• 2. Return on capital Some funders will want to know the return on the capital employed – and this will be of interest to the owners or shareholders as well. It is unlikely that this will be of use to most BMOs, but is shown for completeness PBIT Return on capital employed Capital x 100% = employed Capital employed is found on the balance sheet, though may require the addition of some individual entries. It is usually defined as equity plus long term debt. Remember that a balance sheet is a snapshot of the financial position, so use the average for the period to which the PBIT relates. Published accounts always show the previous period’s figures for comparison. If for any reason, this is not possible, using the figure on the available balance sheet will give an approximation. Liquidity ratios Current ratio A business should always have enough current assets (eg stock, work in progress, debtors, cash in the bank and so on) to cover current liabilities (eg bank overdraft, creditors and so on). Liquidity ratios indicate the ability of the business to meet liabilities with the assets available. The current ratio shows the relationship of current assets to current liabilities. Current assets Current ratio = Current liabilities This ratio should normally be between 1.5 and 2. Some people argue that the current ratio should be at least 2, on the basis that half the assets might be stock. A ratio of less than 1 (that is, where your current liabilities exceed your current assets) could mean that you are unable to meet debts as they fall due, in which case you are insolvent. Quick ratio A stricter test of liquidity is the quick ratio or acid test. This ratio measures your ability to meet short-term liabilities from liquid assets such as cash. Some current assets, such as work in progress and stock, may be difficult to turn quickly into cash. Deducting these from the current assets gives the quick assets. Current assets - stock Quick ratio = Current liabilities The quick ratio should normally be around 0.7-1. To be absolutely safe, the quick ratio should be at least 1, which indicates that quick assets exceed current liabilities. Defensive interval Some businesses, and banks in particular, find it helpful to calculate the 'defensive interval'. This is the best measure of impending insolvency and shows the number of days the business can exist if no more cash flows into the business. Current assets - stock Defensive interval (days) = Daily operating expenses 2 Private sector advocacy
  • 3. The daily operating expenses are best determined from the cash flow statement – take the total payments for the year and divide by 365 – as you are interested in how long the business can survive based on its need to spend cash. If the cash flow figure is not easily available, you can make an approximation by taking figures from the profit & loss account - take total expenditure, add interest and deduct depreciation – and make a stab at adding net loan repayments estimated from the balance sheet. Solvency If the net worth of the business becomes negative, that is, the total liabilities exceed total assets, then the business has become insolvent. In other words, if the business closed it would not be possible to repay all the people who are owed money. Gearing One ratio which gives an indication of solvency is the gearing. Many businesses, as they grow larger, set a gearing objective and the banks aim to keep the gearing low in businesses to which they lend. Gearing is normally defined as the ratio of debt (i.e. loans from all sources including debentures, term loans and overdraft) to the capital employed. The higher the proportion of loan finance, the higher the gearing. Total debt Gearing = Capital employed Although capital employed is a balance sheet figure, it is the gearing at a specific time that is important. You should, therefore, simply take the equity and debt figures from the most recent balance sheet. Efficiency ratios Efficiency ratios provide a measure of how much working capital is tied up, indicates how quickly a business collects outstanding debts and pays creditors and shows the effectiveness of the business in ‘sweating’ its assets. They are one measure of the effectiveness of the management. Debtors’ turnover ratio Businesses will be particularly keen to monitor how quickly their debtors pay them. Sales Debtors’ turnover ratio = Average debtors (ex VAT) As with other balance sheet items, the ideal is to use the average debtors for the period. If you don’t have a debtors figure for the start of the period, an approximation is given by dividing the sales by the debtors at the end of the period. Knowing how long it takes to collect monies owed is helpful, particularly if you have a target of, say, 30 days. Dividing the debtors’ turnover ratio into the days of the year gives the average collection period in days. 365 x debtors (ex VAT) Average collection period = Sales Interpreting financial statements 3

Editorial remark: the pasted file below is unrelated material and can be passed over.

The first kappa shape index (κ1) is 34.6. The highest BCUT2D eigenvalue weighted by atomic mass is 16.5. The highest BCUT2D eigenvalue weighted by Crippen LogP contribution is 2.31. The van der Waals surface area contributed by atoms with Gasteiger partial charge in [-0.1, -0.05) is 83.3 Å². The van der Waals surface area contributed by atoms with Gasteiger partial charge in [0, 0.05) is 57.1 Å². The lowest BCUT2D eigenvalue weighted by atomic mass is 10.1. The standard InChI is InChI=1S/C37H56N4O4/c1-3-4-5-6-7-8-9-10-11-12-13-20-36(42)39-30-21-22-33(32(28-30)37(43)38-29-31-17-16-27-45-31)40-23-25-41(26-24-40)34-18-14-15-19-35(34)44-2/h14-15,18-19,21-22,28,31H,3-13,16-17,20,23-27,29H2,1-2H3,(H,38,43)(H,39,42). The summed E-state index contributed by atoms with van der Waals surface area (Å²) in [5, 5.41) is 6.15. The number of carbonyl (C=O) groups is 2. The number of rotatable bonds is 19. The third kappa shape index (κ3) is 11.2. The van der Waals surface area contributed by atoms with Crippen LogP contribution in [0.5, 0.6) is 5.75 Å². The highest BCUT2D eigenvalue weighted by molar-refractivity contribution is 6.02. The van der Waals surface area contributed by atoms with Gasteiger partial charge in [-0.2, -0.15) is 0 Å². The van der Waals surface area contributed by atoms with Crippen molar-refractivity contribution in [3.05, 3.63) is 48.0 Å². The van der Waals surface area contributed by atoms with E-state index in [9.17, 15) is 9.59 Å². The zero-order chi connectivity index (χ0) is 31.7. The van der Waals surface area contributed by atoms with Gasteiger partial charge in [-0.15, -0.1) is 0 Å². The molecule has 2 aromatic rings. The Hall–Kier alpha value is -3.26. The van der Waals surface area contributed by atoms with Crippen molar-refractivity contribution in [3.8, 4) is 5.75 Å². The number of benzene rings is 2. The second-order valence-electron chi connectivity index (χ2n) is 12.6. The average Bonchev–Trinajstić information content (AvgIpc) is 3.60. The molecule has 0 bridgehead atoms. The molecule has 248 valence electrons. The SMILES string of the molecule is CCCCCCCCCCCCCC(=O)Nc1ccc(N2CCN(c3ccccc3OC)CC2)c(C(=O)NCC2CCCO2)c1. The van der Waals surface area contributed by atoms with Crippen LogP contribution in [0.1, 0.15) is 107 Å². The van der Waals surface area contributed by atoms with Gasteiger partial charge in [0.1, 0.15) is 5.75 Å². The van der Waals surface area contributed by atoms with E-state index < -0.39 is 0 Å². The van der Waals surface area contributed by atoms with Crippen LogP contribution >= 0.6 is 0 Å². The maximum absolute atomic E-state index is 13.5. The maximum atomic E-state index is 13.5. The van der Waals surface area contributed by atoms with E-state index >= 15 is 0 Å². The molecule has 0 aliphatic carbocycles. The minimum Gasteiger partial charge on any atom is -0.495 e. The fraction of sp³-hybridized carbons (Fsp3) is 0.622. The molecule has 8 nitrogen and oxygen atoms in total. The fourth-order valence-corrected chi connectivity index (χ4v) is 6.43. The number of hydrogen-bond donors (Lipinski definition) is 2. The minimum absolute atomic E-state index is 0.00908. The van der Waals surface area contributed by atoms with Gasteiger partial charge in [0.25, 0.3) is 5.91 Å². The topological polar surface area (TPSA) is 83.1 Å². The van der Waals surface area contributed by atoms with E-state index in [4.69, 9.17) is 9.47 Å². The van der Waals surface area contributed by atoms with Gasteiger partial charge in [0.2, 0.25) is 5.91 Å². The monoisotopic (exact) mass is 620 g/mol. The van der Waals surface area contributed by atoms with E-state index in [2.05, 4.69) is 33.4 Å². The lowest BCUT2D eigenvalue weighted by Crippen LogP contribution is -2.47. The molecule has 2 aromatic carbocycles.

• 4. Creditors’ turnover ratio Monitoring how long it takes to pay suppliers is as important as knowing how long customers take to pay. If suppliers have to wait too long, they may withdraw credit facilities. Cost of sales Creditors’ turnover ratio = Average creditors (ex VAT) 365 x creditors (ex VAT) Average payment period = Cost of sales It is normal to use cost of sales, that is, the direct costs, in calculating the average payment period when comparing the performance of different businesses. Limitations of ratio analysis Ratio analysis is a very useful way to interpret accounts. However, there are several limitations, particularly when it comes to comparing the performance of different businesses. Inconsistency: When comparing ratios with other businesses, it is not always possible to know whether the same accounting methods have been used. Examples include methods of depreciation and stock valuation where different businesses may use different techniques. Inflation: When ratios are used to assess trends over a number of years, fluctuations could be due to inflation levels rather than performance. This could result in misleading figures, so adjustments should be made to reflect the rate of inflation in the periods being considered. Subjectivity: Conclusions drawn from accounting information will reflect judgements made by the people who prepared it. Imprecision: Some of the figures needed may not be available, so alternatives will be used that are less precise. Conclusion An understanding of all the financial statements is important for maintaining effective control of a business. Using ratios to set targets and then to monitor performance will assist in determining the financial position of a business. Ratios can be used to monitor whether the business is on target and are also useful in making comparisons with competitors and with previous performance Not every business will wish to use all the ratios described, and some may need others, but all will benefit from keeping a close eye on gross profit margin, net profit margin and quick ratio. If the business achieves these, it will almost certainly keep within its cost targets and achieve its return on capital targets. 4 Private sector advocacy